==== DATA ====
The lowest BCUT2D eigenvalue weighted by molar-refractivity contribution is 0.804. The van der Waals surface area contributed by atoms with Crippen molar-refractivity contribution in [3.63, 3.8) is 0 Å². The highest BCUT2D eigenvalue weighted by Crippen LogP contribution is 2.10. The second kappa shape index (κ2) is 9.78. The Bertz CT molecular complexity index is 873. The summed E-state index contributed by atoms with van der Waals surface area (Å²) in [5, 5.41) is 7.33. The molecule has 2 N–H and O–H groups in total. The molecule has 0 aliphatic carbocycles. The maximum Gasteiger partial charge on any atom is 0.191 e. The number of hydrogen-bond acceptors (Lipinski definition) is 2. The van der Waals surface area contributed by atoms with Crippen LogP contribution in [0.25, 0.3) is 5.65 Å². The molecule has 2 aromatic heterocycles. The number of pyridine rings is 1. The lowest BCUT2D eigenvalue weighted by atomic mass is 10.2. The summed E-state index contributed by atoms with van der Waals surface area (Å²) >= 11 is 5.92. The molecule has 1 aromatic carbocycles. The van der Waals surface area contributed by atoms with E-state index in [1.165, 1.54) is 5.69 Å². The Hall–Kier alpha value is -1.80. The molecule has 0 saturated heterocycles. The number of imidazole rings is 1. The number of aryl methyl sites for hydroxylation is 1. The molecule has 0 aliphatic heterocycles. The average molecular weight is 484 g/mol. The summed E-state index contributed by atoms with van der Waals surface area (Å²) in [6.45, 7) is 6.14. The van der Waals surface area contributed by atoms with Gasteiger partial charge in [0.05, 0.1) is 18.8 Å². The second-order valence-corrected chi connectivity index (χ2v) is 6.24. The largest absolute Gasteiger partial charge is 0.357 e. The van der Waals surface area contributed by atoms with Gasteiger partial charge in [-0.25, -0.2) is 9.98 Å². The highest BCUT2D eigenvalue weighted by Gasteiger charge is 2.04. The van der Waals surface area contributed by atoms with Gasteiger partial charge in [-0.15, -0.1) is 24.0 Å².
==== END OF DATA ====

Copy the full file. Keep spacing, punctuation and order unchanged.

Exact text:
The lowest BCUT2D eigenvalue weighted by molar-refractivity contribution is 0.804. The van der Waals surface area contributed by atoms with Crippen molar-refractivity contribution in [3.63, 3.8) is 0 Å². The highest BCUT2D eigenvalue weighted by Crippen LogP contribution is 2.10. The second kappa shape index (κ2) is 9.78. The Bertz CT molecular complexity index is 873. The summed E-state index contributed by atoms with van der Waals surface area (Å²) in [5, 5.41) is 7.33. The molecule has 2 N–H and O–H groups in total. The molecule has 0 aliphatic carbocycles. The maximum Gasteiger partial charge on any atom is 0.191 e. The number of hydrogen-bond acceptors (Lipinski definition) is 2. The van der Waals surface area contributed by atoms with Crippen LogP contribution in [0.25, 0.3) is 5.65 Å². The molecule has 2 aromatic heterocycles. The number of pyridine rings is 1. The lowest BCUT2D eigenvalue weighted by atomic mass is 10.2. The summed E-state index contributed by atoms with van der Waals surface area (Å²) >= 11 is 5.92. The molecule has 1 aromatic carbocycles. The van der Waals surface area contributed by atoms with E-state index in [1.165, 1.54) is 5.69 Å². The Hall–Kier alpha value is -1.80. The molecule has 0 saturated heterocycles. The number of imidazole rings is 1. The number of aryl methyl sites for hydroxylation is 1. The molecule has 0 aliphatic heterocycles. The average molecular weight is 484 g/mol. The summed E-state index contributed by atoms with van der Waals surface area (Å²) in [6.45, 7) is 6.14. The van der Waals surface area contributed by atoms with Gasteiger partial charge in [0.05, 0.1) is 18.8 Å². The second-order valence-corrected chi connectivity index (χ2v) is 6.24. The largest absolute Gasteiger partial charge is 0.357 e. The van der Waals surface area contributed by atoms with Gasteiger partial charge in [-0.25, -0.2) is 9.98 Å². The highest BCUT2D eigenvalue weighted by Gasteiger charge is 2.04. The van der Waals surface area contributed by atoms with Gasteiger partial charge in [-0.15, -0.1) is 24.0 Å².